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Sepsis is the common cause of death most of us never hear much about. Because it ranks number 11 on the list of fatal conditions reported by the CDC, there aren't a lot of articles about sepsis, and it's not something many of us fear as the way we will eventually go. Sepsis is, however, very common, and while modern medicine is doing a better job of keeping sepsis and septic shock patients alive as long as they are in hospital hooked up to intravenous antibiotics, the risk of death after release from the hospital remains elevated.
What Is Sepsis?
Sepsis is a common term for three interrelated conditions:
- Sepsis occurs when the body releases chemicals into the bloodstream to fight an infection. Sepsis isn't the infection itself, but rather the reaction to the infection. These chemicals can cause fever, inflammation, swelling, and severe flu-like symptoms. Even a tiny area of infection (in the United States, most commonly a small cut on a foot or toe) can trigger sepsis.
- Systemic inflammatory response syndrome, also known as SIRS, is a more severe response to an infection. Organs operate at less than full efficiency, or the body can simply wear out with anemia (deficient red cell production) and neutropenia (deficient white blood cell production) of chronic disease making it harder and harder for the body to fight chronic infection.
- Septicemia is a bacterial infection in the bloodstream itself. In septicemia, bacteria can invade the entire body, making the inflammatory responses of sepsis and SIRS even worse.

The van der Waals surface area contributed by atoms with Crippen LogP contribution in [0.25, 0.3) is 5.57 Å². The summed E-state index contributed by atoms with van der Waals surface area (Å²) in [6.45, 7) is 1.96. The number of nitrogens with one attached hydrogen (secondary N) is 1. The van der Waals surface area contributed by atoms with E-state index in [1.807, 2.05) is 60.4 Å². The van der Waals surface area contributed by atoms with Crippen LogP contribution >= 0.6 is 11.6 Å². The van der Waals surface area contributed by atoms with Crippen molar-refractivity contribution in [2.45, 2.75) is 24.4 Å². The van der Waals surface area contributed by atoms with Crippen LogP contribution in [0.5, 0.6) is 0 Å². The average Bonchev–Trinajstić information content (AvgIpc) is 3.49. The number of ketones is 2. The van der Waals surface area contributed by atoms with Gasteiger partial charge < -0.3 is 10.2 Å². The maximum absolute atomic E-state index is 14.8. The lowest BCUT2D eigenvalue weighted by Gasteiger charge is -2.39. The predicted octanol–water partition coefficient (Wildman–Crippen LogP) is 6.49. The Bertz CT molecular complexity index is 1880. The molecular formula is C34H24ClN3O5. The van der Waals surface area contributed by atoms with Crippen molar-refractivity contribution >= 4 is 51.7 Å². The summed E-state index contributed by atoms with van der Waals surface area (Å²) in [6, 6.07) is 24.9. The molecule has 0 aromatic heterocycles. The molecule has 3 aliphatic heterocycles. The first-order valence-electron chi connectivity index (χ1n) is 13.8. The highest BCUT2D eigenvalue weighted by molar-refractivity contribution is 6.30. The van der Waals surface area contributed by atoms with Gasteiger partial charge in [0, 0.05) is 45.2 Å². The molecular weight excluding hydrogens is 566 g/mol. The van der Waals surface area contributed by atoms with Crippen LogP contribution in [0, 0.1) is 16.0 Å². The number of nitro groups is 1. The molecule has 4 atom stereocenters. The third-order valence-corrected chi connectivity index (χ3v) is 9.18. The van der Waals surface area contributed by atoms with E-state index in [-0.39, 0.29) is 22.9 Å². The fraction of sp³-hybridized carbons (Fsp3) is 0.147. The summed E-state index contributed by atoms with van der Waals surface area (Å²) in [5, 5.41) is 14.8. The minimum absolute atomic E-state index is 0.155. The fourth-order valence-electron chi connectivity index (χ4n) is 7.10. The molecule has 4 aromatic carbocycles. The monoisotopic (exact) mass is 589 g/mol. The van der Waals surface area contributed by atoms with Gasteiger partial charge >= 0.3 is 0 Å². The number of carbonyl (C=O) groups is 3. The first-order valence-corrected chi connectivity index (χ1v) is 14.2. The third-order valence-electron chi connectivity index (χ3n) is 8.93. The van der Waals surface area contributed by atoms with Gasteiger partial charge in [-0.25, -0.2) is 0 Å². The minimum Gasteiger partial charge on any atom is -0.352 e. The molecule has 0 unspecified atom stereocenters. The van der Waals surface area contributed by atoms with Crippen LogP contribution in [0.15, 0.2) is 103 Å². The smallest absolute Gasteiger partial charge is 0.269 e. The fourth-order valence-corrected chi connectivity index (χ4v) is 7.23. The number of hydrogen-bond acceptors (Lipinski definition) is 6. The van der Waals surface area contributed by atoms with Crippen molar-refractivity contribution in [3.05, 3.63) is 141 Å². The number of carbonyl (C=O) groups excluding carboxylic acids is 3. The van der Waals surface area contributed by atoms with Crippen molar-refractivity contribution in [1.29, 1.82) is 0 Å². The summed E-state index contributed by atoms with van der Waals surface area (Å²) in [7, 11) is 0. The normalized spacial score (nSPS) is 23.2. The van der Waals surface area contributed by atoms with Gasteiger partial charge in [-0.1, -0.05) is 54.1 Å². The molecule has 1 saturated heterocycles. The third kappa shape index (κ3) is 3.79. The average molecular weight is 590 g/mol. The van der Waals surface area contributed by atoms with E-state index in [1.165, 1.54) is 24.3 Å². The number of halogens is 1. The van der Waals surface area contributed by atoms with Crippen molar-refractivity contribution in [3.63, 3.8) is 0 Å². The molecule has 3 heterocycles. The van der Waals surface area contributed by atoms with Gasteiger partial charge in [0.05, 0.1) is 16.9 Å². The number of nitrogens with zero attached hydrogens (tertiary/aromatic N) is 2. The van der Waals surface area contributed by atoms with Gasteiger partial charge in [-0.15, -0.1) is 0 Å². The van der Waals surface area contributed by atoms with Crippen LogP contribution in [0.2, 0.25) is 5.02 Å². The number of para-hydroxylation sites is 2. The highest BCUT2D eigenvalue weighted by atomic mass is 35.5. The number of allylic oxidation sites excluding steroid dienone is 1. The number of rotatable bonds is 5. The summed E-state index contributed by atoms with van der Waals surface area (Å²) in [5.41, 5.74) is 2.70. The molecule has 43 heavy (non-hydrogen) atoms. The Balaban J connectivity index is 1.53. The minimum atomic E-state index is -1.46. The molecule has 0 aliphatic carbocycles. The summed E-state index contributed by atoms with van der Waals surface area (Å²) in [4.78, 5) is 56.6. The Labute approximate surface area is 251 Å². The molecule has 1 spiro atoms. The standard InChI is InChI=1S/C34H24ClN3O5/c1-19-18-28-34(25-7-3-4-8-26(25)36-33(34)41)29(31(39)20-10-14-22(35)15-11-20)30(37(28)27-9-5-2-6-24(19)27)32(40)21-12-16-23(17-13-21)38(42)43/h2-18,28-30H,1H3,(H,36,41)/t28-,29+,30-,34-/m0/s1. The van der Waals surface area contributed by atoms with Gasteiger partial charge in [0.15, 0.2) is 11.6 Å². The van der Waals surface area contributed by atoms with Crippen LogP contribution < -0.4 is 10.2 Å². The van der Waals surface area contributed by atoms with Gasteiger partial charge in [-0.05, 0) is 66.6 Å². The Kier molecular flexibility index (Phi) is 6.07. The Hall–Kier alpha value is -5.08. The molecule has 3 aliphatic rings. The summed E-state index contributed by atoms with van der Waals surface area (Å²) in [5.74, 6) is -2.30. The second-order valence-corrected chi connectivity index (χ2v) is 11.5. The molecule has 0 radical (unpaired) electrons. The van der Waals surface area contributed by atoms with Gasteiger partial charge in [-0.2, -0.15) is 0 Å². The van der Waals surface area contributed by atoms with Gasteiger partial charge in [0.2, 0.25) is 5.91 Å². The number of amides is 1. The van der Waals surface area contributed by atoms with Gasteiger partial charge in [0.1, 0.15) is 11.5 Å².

- Septic shock occurs as the body is shutting down in response to sepsis, SIRS, and/or septicemia. Blood pressure falls, and organs shut. Septic shock is a medical emergency.
Doctors don't all agree on how to diagnose these conditions. Sepsis symptoms are are vague and can be caused by multiple condition include fever, muscle aches, shortness of breath, vomiting, redness, pain, or confusion, or any combination of these symptoms. There is a blood test for diagnosing sepsis, called the lactate test. Lactate is a chemical that cells make when they aren't getting enough oxygen because inflammation is interfering with blood circulation.
However, in most hospitals in the US, the phlebotomist who takes most blood samples doesn't take the lactate sample. That's usually done by a respiratory therapist. Moreover, if the phlebotomist takes the lactate sample and transfers it to the respiratory therapist without putting the vial of blood on ice, lactate in the sample breaks down and the laboratory values will be artificially low. When doctors are making a diagnosis of exclusion, looking for any explanation except sepsis, bad laboratory technique can result in missed diagnosis and delayed treatment.
Just How Deadly Is Sepsis?
In the United States, severe sepsis and septic shock kill about 28 percent of all people hospitalized for them. The death rate for African-Americans is over 50 percent. In the European Union, death occurs in about 41 percent of cases. In Australia and New Zealand, the mortality rate is about 18 percent during a 28-day stay in the hospital for treatment.
The increased risk of death doesn't go away, however, when sepsis patients are released from the hospital. Even two years later, even for patients who don't have other health problems, there is a persistently elevated risk of death.